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Idaho quinoa buyer to expand production

An Eastern Idaho quinoa buyer hopes to triple his acreage in 2018.
John O’Connell

Capital Press

Published on November 1, 2017 9:45AM

John O’Connell/Capital Press File
Jeremiah Clark plans to expand contracted production of quinoa in Eastern Idaho.

John O’Connell/Capital Press File Jeremiah Clark plans to expand contracted production of quinoa in Eastern Idaho.

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IDAHO FALLS, Idaho — A local quinoa supplier plans to significantly expand his contracted acreage of the nutritious, gluten-free grain next season, and to start commercial planting of a quinoa variety he bred himself.

This season, Jeremiah Clark worked with 27 growers who raised 1,600 acres of quinoa, which he cleaned and packaged at his facility.

“I see that (acreage) probably tripling next year,” said Clark, who believes there’s sufficient interest from his current grower base to handle the quinoa production expansion.

Clark said his quinoa demand far surpassed production this season, but contracts weren’t finalized in time to get the extra acres planted.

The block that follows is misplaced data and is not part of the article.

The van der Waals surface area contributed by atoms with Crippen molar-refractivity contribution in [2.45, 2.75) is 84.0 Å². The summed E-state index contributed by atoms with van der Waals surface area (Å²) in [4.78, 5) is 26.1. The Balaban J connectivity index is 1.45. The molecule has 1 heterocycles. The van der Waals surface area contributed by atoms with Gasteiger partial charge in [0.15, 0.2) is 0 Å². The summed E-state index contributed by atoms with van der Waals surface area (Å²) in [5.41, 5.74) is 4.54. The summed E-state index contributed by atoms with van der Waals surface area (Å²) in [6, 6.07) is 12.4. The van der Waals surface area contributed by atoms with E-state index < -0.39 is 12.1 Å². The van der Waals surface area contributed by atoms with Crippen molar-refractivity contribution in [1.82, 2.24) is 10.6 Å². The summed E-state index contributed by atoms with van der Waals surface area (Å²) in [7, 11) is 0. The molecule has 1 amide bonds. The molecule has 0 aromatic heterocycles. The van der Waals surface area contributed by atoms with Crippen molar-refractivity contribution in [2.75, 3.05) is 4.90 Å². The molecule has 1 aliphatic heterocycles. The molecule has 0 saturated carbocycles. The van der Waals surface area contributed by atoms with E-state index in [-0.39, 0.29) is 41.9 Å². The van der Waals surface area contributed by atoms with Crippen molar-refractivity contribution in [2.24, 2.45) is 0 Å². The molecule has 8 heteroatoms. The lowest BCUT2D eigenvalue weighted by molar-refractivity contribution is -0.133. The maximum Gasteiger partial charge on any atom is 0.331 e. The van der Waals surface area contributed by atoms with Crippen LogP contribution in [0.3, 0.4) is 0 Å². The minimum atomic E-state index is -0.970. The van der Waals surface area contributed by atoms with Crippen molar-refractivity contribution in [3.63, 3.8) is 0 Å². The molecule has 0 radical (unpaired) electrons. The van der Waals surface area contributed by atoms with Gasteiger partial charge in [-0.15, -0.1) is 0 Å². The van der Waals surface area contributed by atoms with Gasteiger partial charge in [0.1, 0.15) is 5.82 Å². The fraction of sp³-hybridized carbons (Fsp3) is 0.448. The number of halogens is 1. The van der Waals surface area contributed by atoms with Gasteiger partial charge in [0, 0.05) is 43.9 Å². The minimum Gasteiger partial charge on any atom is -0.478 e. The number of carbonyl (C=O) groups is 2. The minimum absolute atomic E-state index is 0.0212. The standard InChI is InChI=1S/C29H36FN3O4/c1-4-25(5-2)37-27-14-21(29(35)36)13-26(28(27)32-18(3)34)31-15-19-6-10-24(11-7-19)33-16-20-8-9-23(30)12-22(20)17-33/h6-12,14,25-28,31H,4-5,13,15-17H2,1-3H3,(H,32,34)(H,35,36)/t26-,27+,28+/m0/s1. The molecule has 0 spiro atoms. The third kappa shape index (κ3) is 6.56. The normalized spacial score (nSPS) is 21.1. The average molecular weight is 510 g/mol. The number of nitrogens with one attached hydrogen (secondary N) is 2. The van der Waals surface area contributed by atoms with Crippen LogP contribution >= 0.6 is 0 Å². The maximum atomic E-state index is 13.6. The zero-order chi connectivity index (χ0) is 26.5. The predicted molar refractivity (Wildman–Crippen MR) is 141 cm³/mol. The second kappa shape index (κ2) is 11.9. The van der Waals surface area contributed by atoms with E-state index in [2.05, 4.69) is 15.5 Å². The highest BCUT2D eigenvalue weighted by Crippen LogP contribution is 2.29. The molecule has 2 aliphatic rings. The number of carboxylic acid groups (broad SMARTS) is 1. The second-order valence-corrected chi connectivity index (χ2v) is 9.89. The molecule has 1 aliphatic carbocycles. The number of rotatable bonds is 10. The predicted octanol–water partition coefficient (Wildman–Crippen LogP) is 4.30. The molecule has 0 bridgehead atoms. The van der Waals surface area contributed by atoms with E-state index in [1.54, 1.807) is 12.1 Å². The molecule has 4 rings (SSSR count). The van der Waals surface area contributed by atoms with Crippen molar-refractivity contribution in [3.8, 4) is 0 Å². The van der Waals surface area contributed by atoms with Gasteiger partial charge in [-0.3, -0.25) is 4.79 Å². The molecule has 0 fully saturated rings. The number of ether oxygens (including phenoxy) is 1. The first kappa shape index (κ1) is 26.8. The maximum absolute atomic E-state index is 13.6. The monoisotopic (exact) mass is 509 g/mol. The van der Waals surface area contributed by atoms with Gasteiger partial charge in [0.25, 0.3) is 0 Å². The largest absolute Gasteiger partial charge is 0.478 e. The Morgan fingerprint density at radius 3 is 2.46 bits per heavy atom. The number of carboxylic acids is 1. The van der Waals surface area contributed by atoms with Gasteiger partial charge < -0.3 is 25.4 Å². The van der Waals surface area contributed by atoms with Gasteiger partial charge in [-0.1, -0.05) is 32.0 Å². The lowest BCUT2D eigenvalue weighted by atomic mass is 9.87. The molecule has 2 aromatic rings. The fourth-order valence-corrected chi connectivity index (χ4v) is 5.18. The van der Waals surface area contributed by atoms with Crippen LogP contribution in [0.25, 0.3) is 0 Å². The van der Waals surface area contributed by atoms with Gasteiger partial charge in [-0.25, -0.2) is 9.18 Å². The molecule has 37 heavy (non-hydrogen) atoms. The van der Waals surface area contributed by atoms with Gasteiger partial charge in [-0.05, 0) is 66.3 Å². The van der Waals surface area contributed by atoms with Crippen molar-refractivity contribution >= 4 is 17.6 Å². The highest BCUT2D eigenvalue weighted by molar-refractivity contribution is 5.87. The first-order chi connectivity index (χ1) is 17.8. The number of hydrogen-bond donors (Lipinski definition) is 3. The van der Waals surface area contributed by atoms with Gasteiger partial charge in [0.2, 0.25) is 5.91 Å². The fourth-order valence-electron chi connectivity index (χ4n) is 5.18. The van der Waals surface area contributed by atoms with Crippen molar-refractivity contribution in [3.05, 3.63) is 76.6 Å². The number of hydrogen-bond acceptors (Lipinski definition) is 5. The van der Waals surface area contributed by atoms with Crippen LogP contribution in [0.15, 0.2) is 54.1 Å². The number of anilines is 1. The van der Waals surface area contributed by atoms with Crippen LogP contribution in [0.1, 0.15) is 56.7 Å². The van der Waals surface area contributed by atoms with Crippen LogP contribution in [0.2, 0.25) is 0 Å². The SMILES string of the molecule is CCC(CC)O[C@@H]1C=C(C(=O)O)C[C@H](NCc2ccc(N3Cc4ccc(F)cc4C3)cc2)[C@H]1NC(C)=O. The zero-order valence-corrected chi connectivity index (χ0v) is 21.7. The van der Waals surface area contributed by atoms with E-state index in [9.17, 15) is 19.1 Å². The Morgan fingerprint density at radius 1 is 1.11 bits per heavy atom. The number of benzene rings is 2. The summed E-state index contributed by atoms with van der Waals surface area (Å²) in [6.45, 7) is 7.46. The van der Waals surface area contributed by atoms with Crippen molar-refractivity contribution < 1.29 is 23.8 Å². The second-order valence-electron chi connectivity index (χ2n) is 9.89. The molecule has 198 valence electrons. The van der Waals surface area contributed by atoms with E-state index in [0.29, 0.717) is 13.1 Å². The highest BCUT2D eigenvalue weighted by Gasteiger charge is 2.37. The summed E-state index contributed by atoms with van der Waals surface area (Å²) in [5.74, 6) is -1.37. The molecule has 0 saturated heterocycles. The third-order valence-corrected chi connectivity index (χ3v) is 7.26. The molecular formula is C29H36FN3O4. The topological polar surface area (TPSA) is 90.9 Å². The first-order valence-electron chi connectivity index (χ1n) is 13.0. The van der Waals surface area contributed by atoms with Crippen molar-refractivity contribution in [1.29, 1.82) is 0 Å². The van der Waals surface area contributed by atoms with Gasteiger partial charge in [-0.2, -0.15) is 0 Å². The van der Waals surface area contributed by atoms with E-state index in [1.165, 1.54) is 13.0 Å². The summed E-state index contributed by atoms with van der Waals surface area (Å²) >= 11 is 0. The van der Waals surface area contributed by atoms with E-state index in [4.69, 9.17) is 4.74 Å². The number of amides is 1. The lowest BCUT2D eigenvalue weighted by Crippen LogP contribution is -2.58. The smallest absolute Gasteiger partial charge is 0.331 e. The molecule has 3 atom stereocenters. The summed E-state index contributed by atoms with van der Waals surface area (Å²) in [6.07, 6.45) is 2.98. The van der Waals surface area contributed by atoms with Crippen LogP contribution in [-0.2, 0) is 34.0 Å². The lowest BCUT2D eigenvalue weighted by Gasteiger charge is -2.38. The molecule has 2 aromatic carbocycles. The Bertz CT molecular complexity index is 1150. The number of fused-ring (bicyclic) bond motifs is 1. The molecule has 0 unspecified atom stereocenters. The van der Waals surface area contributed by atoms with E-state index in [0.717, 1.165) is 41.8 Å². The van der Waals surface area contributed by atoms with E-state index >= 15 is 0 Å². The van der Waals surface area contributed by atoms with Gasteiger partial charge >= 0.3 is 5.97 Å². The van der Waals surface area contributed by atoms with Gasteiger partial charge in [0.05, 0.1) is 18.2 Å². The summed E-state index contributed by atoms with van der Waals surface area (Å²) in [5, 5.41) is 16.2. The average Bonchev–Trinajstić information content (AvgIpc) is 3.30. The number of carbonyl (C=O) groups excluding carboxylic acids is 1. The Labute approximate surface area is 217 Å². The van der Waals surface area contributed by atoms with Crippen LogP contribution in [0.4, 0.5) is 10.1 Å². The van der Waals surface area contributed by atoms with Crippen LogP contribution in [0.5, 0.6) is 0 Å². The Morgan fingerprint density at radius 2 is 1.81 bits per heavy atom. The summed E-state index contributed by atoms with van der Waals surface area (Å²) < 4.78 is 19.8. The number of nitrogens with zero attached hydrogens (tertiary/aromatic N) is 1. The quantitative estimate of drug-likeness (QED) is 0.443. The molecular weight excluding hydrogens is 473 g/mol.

“This year, we’ll know by the end of November what we want to do,” Clark said.

Clark also plans to look at property this winter for building a bigger cleaning facility, which could be completed in time to process next fall’s harvest.

“We could do two or three times the capacity where we’re at, but it would be a good challenge,” Clark said.

Next season, he’ll also start the first commercial production of his own variety, Kailey, named for his daughter. Kailey yields better than the two Colorado varieties his growers have been planting, produces 10 percent larger kernels and matures about a month earlier. The early maturation should make it easier for growers to plant fall crops after quinoa, reduce the risk of crop damage due to extreme weather and enable growers to be done cutting their quinoa fields by the time potato harvest starts.

Clark said he gave the University of Idaho 100 Kailey seeds, which UI planted in a greenhouse last winter. The greenhouse generated a couple of pounds of seed, which a grower in Oregon planted on 2 acres, providing a seed supply for next season’s commercial production.

Clark said about 70 percent of his fields produced an adequate crop this season, but two or three fields experienced “complete failures” and weren’t harvested. Clark said most of the problems were on dryland farms, where summer rainfall was insufficient. However, he also had a dryland field in the Ashton area that yielded as well as some of the irrigated fields.

One of his irrigated growers noticed a large yield boost in quinoa planted after a cover crop.

“He’s going to plant a cover crop again and plant quinoa behind that cover crop next year,” Clark said.



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